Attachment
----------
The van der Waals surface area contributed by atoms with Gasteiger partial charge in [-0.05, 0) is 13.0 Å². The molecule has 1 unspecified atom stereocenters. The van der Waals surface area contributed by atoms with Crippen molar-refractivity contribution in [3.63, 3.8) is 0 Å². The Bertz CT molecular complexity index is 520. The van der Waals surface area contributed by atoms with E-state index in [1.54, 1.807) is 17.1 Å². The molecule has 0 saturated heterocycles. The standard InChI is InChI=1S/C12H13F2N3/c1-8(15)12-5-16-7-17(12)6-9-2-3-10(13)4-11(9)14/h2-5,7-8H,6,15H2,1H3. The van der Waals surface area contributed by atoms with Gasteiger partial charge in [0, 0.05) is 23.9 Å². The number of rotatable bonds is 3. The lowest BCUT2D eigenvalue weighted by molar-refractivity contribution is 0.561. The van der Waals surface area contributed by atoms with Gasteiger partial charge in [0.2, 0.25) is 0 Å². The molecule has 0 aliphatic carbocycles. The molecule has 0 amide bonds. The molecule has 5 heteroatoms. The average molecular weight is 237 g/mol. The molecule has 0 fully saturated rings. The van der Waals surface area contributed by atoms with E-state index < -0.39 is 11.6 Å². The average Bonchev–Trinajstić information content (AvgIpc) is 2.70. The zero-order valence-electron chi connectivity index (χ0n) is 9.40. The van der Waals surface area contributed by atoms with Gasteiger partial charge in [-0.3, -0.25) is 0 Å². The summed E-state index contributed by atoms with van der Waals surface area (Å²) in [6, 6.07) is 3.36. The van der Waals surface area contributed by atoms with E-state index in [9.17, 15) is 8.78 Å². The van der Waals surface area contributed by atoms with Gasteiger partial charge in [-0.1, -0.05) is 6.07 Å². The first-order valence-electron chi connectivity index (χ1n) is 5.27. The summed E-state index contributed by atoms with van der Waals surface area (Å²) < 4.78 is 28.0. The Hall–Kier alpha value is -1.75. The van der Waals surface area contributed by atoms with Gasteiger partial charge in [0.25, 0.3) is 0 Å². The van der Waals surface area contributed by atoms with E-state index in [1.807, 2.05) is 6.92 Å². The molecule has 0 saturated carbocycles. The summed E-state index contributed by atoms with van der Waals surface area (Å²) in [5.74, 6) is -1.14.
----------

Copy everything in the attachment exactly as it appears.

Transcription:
The van der Waals surface area contributed by atoms with Gasteiger partial charge in [-0.05, 0) is 13.0 Å². The molecule has 1 unspecified atom stereocenters. The van der Waals surface area contributed by atoms with Crippen molar-refractivity contribution in [3.63, 3.8) is 0 Å². The Bertz CT molecular complexity index is 520. The van der Waals surface area contributed by atoms with E-state index in [1.54, 1.807) is 17.1 Å². The molecule has 0 saturated heterocycles. The standard InChI is InChI=1S/C12H13F2N3/c1-8(15)12-5-16-7-17(12)6-9-2-3-10(13)4-11(9)14/h2-5,7-8H,6,15H2,1H3. The van der Waals surface area contributed by atoms with Gasteiger partial charge in [0, 0.05) is 23.9 Å². The number of rotatable bonds is 3. The lowest BCUT2D eigenvalue weighted by molar-refractivity contribution is 0.561. The van der Waals surface area contributed by atoms with Gasteiger partial charge in [0.2, 0.25) is 0 Å². The molecule has 0 aliphatic carbocycles. The molecule has 0 amide bonds. The molecule has 5 heteroatoms. The average molecular weight is 237 g/mol. The molecule has 0 fully saturated rings. The van der Waals surface area contributed by atoms with E-state index < -0.39 is 11.6 Å². The average Bonchev–Trinajstić information content (AvgIpc) is 2.70. The zero-order valence-electron chi connectivity index (χ0n) is 9.40. The van der Waals surface area contributed by atoms with Gasteiger partial charge in [-0.3, -0.25) is 0 Å². The summed E-state index contributed by atoms with van der Waals surface area (Å²) in [6, 6.07) is 3.36. The van der Waals surface area contributed by atoms with E-state index in [9.17, 15) is 8.78 Å². The van der Waals surface area contributed by atoms with Gasteiger partial charge in [-0.1, -0.05) is 6.07 Å². The first-order valence-electron chi connectivity index (χ1n) is 5.27. The summed E-state index contributed by atoms with van der Waals surface area (Å²) < 4.78 is 28.0. The Hall–Kier alpha value is -1.75. The van der Waals surface area contributed by atoms with Gasteiger partial charge in [0.25, 0.3) is 0 Å². The van der Waals surface area contributed by atoms with E-state index in [1.807, 2.05) is 6.92 Å². The molecule has 0 saturated carbocycles. The summed E-state index contributed by atoms with van der Waals surface area (Å²) in [5.74, 6) is -1.14.